Top U.S. health officials assured the members of Congress on Wednesday that there would be no shortcuts in the development of an eventual coronavirus vaccine. The assurance came after Donald Trump suggested over the weekend that a COVID-19 vaccine would be available before the November elections.

On Sunday, Trump suggested that a coronavirus vaccine might be available by October. “Maybe even before a special date,” he said. “You know what date I’m talking about,” he added.

His repeated suggestions that a coronavirus vaccine would be brought to the market before November have raised concerns among health experts, who claim that such a timeline would be highly unlikely. Attempts to prematurely approve a vaccine have also been a concern for the American public, as many fear that Trump might approve an unsafe vaccine just to boost his chances at the ballot polls.

Public health officials have also expressed concerns that the Food and Drug Administration (FDA) might be under pressure from the White House to approve a vaccine and that the majority of Americans might not be willing to receive a shot if they think the vaccine was rushed to market.

On Wednesday, Surgeon General Dr. Jerome Adams and National Institutes of Health (NIH) Director Dr. Francis Collins told senators that the scientific process would still be in play in the development of a coronavirus vaccine, saying they would set aside politics to achieve maximum public confidence.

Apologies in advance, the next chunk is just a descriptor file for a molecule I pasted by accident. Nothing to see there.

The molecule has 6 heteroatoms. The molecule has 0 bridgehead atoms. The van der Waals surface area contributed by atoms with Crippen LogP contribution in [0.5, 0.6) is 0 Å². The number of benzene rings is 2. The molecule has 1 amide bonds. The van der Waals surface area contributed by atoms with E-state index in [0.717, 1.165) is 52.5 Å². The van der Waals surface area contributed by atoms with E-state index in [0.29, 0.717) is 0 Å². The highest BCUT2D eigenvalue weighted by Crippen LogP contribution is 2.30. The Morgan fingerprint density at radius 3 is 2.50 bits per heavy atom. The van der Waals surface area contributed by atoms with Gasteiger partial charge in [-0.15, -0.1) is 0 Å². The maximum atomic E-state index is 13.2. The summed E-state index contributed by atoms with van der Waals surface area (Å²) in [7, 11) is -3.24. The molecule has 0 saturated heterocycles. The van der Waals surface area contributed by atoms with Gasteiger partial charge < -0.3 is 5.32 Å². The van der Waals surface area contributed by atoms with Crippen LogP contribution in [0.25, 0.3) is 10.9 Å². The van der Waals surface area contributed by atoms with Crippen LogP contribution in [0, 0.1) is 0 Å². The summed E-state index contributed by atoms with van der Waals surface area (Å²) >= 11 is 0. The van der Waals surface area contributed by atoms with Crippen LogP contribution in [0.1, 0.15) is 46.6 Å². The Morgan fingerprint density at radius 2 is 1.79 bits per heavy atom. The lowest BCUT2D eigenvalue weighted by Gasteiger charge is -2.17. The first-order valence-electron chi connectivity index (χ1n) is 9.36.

“There will be no shortcuts,” said Dr. Adams. “This vaccine will be safe, it will be effective, or it won’t be moved along,” he added.

Dr. Collins also assured Congress that they would not release a COVID-19 vaccine unless it’s proven safe and effective. “I cannot say strongly enough that the decisions about hos this vaccine will be evaluated and assessed will be based on science,” he said. “That can be the only basis, otherwise, I’ll be no part of it.”

In a move to bolster public confidence in the future coronavirus vaccine, nine major drug companies vowed on Tuesday not to rush the trial process for all the vaccine candidates in development. In a joint statement, the companies said they would “make the safety and well-being of vaccinated individuals our top priority.”

Vaccine Discussion about the Cuba's life-saving lung cancer vaccine called CimaVax-EGF is growing rapidly. REUTERS/Eric Gaillard